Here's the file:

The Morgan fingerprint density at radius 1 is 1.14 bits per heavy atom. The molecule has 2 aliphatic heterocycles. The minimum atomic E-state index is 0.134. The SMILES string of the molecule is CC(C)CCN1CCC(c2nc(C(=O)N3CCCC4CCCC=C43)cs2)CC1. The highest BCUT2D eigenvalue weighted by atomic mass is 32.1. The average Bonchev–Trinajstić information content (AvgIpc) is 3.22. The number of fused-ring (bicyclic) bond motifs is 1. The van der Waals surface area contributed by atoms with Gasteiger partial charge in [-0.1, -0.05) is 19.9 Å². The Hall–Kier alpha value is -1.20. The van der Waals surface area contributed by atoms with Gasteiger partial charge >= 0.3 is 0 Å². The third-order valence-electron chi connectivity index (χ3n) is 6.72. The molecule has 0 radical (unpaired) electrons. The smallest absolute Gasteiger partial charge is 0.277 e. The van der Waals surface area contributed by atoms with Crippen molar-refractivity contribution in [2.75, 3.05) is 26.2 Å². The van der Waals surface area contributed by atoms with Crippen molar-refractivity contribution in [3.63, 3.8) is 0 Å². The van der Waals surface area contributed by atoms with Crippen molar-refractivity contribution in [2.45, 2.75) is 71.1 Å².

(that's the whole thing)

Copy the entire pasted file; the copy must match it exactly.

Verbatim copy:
The Morgan fingerprint density at radius 1 is 1.14 bits per heavy atom. The molecule has 2 aliphatic heterocycles. The minimum atomic E-state index is 0.134. The SMILES string of the molecule is CC(C)CCN1CCC(c2nc(C(=O)N3CCCC4CCCC=C43)cs2)CC1. The highest BCUT2D eigenvalue weighted by atomic mass is 32.1. The average Bonchev–Trinajstić information content (AvgIpc) is 3.22. The number of fused-ring (bicyclic) bond motifs is 1. The van der Waals surface area contributed by atoms with Gasteiger partial charge in [-0.1, -0.05) is 19.9 Å². The Hall–Kier alpha value is -1.20. The van der Waals surface area contributed by atoms with Gasteiger partial charge >= 0.3 is 0 Å². The third-order valence-electron chi connectivity index (χ3n) is 6.72. The molecule has 0 radical (unpaired) electrons. The smallest absolute Gasteiger partial charge is 0.277 e. The van der Waals surface area contributed by atoms with Crippen molar-refractivity contribution in [2.75, 3.05) is 26.2 Å². The van der Waals surface area contributed by atoms with Crippen molar-refractivity contribution in [3.63, 3.8) is 0 Å². The van der Waals surface area contributed by atoms with Crippen molar-refractivity contribution in [2.45, 2.75) is 71.1 Å².